Home Tips & Tricks Forex Margin Explained

Forex Margin Explained

Forex Margin

You may not always have sufficient funds to trade big. Trading on the margin allows you to go beyond the limited funds you may have and invest more to reap higher profits. However, you’re allowed to trade through your margin account up until a certain percentage. Once your trade hits this level, your agent will give you a ‘margin call’ as a warning. Let’s read further to understand the essence of margin and how it can affect your trading.

What is Margin in Forex? 

Margin simply refers to the funds you have provided to your broker for the purpose of safekeeping to cover the risk you create for him. Based on your account strength, the margin is formed by a percentage of the open trading position. A part of the trading account balance, the margin requested determines the maximum leverage you can use in your trading account. As every broker has different margin requirements, you must research what percentage margin a broker offers and their terms before finalizing one. When you trade forex on the margin, you pay a mere percentage of the complete value of the positions which open your trade. This can influence your trading account and profits, and it is advised to understand the risk before taking it.  

Calculation of Forex Margin

Assume that a broker offers a leverage of 1:30 for forex trading. This means that for every 30 units of currency in the position you open, 1 unit is required as a margin. If your forex position is $30, the required margin would be $1.

Alternatively, let’s assume you decide to trade with GBP and JPY, and you use USD for trading. If you buy $100,000 GBP against an equal number of JPY, you are paying in JPY and buying in GBP. Yet, you are purchasing JPY with USD, and the margin will be calculated on USD or the currency of your main account. 

The formula for calculating margin requirement is as follows,

   Margin Requirement = [(BASE Currency) / (Account Currency) x Units] / Leverage


  • Account Currency = USD
  • Base Currency = GBP
  • Quote Currency = JPY
  • Base Currency/Account Currency = Current Exchange Rate of GBP/USD
  • Units = 100,000
  • Base Currency/Account Currency = Exchange Rate b/w the Two Traded Currencies.

How can it affect your trades?

When considering how your trades are going to be affected, it is worth mentioning the three points below.

Free margin

Free margin is simply the quantum of funds available in your trading account where you choose to open new trade positions. Free margin includes unrealized gains or losses from open positions. To calculate it, subtract the used margin from the account equity, which is the sum total of account balance, i.e., the total amount deposited in your trading account.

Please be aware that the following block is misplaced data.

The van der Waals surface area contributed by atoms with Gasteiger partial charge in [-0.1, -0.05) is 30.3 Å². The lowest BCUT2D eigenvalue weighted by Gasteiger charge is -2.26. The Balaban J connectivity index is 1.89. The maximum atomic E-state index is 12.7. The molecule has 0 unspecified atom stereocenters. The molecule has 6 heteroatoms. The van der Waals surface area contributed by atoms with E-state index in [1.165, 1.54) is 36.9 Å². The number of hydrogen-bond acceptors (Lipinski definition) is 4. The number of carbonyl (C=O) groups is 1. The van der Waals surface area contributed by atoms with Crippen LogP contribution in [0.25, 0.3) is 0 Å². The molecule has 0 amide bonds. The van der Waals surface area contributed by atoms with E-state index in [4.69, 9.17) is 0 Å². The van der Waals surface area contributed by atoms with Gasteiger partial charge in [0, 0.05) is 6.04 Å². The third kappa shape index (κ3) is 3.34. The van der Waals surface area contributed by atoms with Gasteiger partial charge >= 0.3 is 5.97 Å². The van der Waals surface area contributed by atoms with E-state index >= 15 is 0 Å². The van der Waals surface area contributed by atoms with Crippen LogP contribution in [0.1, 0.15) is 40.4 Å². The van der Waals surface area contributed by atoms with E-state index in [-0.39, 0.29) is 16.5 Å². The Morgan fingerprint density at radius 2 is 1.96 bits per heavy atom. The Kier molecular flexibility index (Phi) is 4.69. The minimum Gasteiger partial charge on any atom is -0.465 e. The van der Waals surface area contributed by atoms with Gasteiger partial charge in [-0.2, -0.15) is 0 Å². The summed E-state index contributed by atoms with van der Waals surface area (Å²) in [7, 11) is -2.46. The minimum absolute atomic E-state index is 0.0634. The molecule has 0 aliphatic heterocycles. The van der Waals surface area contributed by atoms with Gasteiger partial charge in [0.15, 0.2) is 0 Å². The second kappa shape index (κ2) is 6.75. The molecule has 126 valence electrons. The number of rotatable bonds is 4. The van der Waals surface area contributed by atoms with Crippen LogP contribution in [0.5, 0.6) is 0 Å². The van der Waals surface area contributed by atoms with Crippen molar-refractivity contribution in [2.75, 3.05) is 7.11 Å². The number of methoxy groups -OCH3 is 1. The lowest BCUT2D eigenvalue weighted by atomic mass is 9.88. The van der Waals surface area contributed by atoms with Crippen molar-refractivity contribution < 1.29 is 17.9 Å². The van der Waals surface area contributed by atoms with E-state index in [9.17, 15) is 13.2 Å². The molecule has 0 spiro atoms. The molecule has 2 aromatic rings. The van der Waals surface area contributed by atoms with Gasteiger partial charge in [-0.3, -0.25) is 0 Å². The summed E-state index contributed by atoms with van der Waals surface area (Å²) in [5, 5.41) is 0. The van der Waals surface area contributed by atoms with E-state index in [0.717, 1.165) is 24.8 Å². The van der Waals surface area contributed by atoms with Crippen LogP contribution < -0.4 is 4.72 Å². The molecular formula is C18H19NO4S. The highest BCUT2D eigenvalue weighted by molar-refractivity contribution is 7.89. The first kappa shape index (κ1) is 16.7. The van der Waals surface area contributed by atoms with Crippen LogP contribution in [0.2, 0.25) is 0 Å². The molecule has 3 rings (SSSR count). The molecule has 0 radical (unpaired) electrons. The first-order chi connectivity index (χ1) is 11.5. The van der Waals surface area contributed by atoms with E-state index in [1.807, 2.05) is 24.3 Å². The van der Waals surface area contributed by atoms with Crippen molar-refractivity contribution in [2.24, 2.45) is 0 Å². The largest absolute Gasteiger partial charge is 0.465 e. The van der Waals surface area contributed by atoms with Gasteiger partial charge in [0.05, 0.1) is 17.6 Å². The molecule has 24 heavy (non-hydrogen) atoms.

For instance, you have a trading account with a $2,000 balance and a 10% margin. You want to open a position that costs $10,000. Then consider the following: 

  •    A/c Balance = $2,000
  •    Margin = $1,000
  •    Free margin = $1,000
  •    Equity = $2,000

If your position improves and you have a profit of $100, we can see that, 

  •    Account Balance = $2,000
  •    Margin = $1000
  •    Free Margin = $1,100
  •    Equity = $2,100

The free margin and equity show unrealized profits, and the margin used and account balance remain unchanged. 

Forex margin level

The Forex margin level can be described as,

    Margin Level = (Equity / Used Margin) * 100

Margin levels are used to analyze if an investor can open new positions. If an account has a 0% level of margin, it means that the account does not have any new open positions. In contrast, a 100% margin level means that account equity and the margin you have used are equal. 

For instance, your account balance is $20,000, and you open a position that has a margin requirement of $2,000. Suppose the market moves against you, which results in an unrealized loss of $18,000 – the equity balance will be $2,000. So your margin level is 100% as equity and margin are equal, and you will not be able to open any new trades unless the market moves in another direction. 

If this market scenario persists, your broker will close the losing positions of yours, and the biggest position will be flattened first. They will do this in accordance with your stop loss-level. This way, closing the open positions will increase the margin level (by releasing the used margin), which can be used to guide it back above the stop-loss level.

Mind the margin calls!

A Margin call is one of the worst nightmares a trader can have. You can get one when you don’t have enough usable margin. Your account needs more deposits. A margin call can be an indicator for the trader that the market is not moving in their desired direction. In some situations, when the market is volatile, and the market forces totally move against you, your broker may not be able to make the margin call beforehand – this can lead to heavy losses. 

In order to avoid such situations, you must keep an eye on the balance in your account regularly and make use of stop loss on every order you place. You should manage the risk properly in order to manage your account and be more aware of the risks to eventually avoid them.

Final Thoughts

Not everyone has the capital to place the big bets in the market, which is where the Forex margin comes in. However, it is a double-edged sword. In order to successfully trade in the Forex market, you must keep in mind the set margin and how exceeding it can affect your account. On the one hand, if you’re smart enough, you can make enormous profits, but, on the other hand, if you miss a step, you may risk emptying your trading account. Make sure to also carefully read the fine print of the agreement you have with your broker to avoid any surprises. 


Please enter your comment!
Please enter your name here

7  +  2  =